20 November 2014
Moderator — Leonard Brennan, Ph.D.
Click on titles for presentations and videos
|3:10-3:30||Timothy Fulbright – “CKWRI, Weather and climate effects on terrestrial vegetation”|
|3:30-3:50||David Hewitt and Randy DeYoung – “CKWRI, Weather and climate effects on large mammals in Texas”|
|3:50-4:10||Nova Silvy – “TAMU, Weather and climate effects on grassland-shrubland birds”|
|4:10-4:30||Mike Marshall – “Carrizo-Wilcox aquifer recharge case history”|
|4:30-5:00||Discussion and questions with Terrestrial Session speakers|
Dr. Timothy E. Fulbright is a Regents Professor and is the Meadow’s Professor in Semiarid Land Ecology at the Caesar Kleberg Wildlife Research Institute at Texas A&M University-Kingsville. He obtained a Bachelor of Science degree in biology with a minor in chemistry in 1976 and a Master’s degree in Wildlife Biology in 1978. In 1981, he completed a Ph.D. in range ecology at Colorado State University. He chaired the Department of Animal and Wildlife Sciences from 1996-2000. His primary research interests are wildlife habitat management and habitat restoration. Additional interests are range management impacts and effects of exotic grasses on wildlife, biodiversity, and ecological processes. Tim is an associate editor for the Wildlife Society Bulletin. He served as an associate editor of the Journal of Range Management (now Rangeland Ecology and Management) during 1989-1993. He has authored or coauthored more than 80 peer-reviewed journal articles and 3 books.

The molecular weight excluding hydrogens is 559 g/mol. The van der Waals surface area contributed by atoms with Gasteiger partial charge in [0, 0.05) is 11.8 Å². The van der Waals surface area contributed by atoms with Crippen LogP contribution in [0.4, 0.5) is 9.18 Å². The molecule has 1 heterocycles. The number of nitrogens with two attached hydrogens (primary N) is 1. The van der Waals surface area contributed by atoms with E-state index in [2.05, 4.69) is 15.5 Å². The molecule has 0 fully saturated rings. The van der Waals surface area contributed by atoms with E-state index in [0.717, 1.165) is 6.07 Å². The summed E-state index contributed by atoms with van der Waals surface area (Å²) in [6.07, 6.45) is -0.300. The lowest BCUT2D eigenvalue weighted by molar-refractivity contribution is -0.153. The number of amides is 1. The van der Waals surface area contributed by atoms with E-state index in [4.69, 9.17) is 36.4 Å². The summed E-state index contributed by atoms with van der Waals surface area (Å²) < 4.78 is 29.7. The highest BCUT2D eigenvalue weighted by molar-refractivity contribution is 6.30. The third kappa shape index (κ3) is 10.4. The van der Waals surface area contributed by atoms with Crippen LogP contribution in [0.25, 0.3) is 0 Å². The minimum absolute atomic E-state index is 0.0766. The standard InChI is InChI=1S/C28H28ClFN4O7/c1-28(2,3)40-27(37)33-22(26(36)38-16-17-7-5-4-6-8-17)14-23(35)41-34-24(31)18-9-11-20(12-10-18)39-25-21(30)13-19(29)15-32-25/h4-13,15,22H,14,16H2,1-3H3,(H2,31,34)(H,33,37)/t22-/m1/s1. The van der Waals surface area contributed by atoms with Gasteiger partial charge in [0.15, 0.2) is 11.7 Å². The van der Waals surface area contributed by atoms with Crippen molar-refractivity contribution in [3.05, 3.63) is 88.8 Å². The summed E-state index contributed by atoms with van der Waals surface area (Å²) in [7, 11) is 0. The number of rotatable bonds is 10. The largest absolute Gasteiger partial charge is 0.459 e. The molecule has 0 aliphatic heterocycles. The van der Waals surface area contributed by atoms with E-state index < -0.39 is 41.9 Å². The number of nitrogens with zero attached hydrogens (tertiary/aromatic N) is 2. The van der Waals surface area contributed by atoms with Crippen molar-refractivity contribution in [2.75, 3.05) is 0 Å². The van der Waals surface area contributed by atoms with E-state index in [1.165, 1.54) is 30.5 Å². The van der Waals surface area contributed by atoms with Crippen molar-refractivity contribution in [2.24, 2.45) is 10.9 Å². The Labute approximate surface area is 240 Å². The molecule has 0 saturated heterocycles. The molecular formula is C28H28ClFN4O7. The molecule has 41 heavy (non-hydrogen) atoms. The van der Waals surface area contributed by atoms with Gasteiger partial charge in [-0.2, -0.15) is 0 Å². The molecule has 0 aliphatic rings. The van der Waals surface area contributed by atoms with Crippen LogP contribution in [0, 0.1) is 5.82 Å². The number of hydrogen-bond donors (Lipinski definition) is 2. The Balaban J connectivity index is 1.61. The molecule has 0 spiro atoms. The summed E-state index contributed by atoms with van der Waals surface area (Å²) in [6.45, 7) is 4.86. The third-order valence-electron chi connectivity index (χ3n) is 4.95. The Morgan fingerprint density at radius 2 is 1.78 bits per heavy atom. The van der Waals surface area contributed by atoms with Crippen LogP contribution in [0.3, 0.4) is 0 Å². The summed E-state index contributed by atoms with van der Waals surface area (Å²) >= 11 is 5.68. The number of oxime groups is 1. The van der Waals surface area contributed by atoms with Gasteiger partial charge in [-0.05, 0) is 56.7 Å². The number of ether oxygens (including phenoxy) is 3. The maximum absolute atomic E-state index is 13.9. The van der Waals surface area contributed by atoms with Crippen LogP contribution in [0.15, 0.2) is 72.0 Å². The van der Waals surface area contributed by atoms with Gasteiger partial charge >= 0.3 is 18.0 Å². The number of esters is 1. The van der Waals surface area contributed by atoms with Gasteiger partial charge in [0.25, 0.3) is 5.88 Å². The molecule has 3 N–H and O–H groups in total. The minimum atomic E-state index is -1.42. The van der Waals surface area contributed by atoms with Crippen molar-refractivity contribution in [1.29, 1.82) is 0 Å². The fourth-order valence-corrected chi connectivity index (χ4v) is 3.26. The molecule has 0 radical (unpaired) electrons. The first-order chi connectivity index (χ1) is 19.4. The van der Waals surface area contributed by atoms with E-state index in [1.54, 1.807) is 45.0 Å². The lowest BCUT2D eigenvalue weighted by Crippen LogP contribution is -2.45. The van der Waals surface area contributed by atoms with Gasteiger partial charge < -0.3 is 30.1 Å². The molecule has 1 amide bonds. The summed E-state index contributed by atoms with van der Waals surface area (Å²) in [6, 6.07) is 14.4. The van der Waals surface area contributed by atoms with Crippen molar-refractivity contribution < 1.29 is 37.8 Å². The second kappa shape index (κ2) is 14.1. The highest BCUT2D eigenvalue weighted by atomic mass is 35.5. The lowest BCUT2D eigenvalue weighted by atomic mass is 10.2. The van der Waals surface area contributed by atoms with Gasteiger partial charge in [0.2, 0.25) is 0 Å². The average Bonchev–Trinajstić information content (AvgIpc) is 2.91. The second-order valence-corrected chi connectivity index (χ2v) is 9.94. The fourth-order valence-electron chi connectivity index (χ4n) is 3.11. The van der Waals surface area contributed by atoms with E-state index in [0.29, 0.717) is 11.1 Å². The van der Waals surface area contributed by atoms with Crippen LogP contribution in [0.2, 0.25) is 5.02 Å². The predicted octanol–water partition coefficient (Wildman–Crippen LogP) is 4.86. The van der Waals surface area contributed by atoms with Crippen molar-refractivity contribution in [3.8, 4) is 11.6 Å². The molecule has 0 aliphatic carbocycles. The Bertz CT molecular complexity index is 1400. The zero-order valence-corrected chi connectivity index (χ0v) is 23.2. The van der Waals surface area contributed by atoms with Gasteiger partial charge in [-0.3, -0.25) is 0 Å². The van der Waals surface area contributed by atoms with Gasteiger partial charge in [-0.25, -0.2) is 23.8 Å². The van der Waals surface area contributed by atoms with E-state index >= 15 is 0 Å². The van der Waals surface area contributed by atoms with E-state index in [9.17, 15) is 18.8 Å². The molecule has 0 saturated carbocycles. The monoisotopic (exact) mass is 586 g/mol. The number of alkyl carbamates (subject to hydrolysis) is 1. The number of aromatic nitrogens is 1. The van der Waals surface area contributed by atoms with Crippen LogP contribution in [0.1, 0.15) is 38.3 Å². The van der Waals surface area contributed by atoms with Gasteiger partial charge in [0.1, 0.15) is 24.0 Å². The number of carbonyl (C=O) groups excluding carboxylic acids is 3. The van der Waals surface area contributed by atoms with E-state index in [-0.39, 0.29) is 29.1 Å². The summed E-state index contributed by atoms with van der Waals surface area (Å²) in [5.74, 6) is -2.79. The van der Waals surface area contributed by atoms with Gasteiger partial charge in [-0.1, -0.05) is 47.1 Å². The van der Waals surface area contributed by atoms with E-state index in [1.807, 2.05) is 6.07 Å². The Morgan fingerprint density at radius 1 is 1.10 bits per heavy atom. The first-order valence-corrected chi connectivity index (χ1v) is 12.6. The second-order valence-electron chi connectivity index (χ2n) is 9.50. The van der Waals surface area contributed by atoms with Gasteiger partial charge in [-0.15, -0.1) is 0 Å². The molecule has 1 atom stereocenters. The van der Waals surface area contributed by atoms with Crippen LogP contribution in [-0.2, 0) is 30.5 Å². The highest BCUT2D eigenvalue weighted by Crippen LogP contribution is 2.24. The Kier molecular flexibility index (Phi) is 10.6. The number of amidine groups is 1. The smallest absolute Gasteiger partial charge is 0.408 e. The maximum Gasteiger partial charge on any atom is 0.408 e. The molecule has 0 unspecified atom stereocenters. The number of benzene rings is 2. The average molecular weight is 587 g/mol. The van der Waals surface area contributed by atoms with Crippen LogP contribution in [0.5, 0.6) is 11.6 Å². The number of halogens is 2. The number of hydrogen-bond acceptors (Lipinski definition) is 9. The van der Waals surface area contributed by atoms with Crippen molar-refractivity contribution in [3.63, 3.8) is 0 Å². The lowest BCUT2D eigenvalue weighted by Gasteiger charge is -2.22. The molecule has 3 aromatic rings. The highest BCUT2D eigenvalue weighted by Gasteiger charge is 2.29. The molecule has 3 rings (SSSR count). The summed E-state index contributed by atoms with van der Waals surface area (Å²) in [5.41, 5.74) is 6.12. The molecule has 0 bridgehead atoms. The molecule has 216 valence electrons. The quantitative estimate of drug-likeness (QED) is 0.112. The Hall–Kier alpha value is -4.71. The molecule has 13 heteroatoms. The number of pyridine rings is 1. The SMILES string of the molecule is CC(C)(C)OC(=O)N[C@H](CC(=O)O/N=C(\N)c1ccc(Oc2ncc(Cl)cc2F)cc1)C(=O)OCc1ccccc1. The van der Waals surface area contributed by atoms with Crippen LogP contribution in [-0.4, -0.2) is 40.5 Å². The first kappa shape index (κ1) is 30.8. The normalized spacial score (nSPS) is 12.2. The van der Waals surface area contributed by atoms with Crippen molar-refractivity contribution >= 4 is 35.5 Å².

Dr. David G. Hewitt grew up in Colorado and received degrees in wildlife biology from Colorado State University, Washington State University, and Virginia Tech. He lectured at Humboldt State University and held a post-doctoral research position at Utah State University before joining the Caesar Kleberg Wildlife Research Institute. His research interests include ecology and management of large mammals and wildlife nutrition. He holds the Stuart Stedman Chair for White-tailed Deer Research and focuses much of his research efforts on white-tailed deer in South Texas.
Dr. Randy W. DeYoung is a native south Texan who received Bachelor’s and Master of Science degrees from Texas A&M University-Kingsville in Range and Wildlife Management and a Ph.D. in Wildlife Ecology from Mississippi State University. His main research focus is the use of genetic markers to study behavior, movements, and population history of wildlife species ranging from deer and quail to mountain lions, ocelots, wading birds, and small carnivores. Randy has also worked to improve aerial survey methods for large mammals, including mule and white-tailed deer, pronghorn, and nilgai antelope. His interests include hunting and fishing, nature photography, cycling, and brewing (and consuming) home-made beer.
Dr. Nova J. Silvy is a Regents Professor, Senior Faculty Fellow, and Associate Department Head for Undergraduate Programs in the Department of Wildlife and Fisheries Sciences at Texas A&M University. He is a Certified Wildlife Biologist, Fellow, Past President, and an Aldo Leopold Award recipient (their most prestigious award) with The Wildlife Society. He also is a Hamerstrom Award recipient (their highest award) with the Prairie Grouse Technical Council. Nova has published over 275 scientific papers (several on the effects of climate change), edited 3 books and 2 proceedings, published 16 book chapters, graduated 105 graduate students and has been the recipient of 72 academic or professional awards and honors.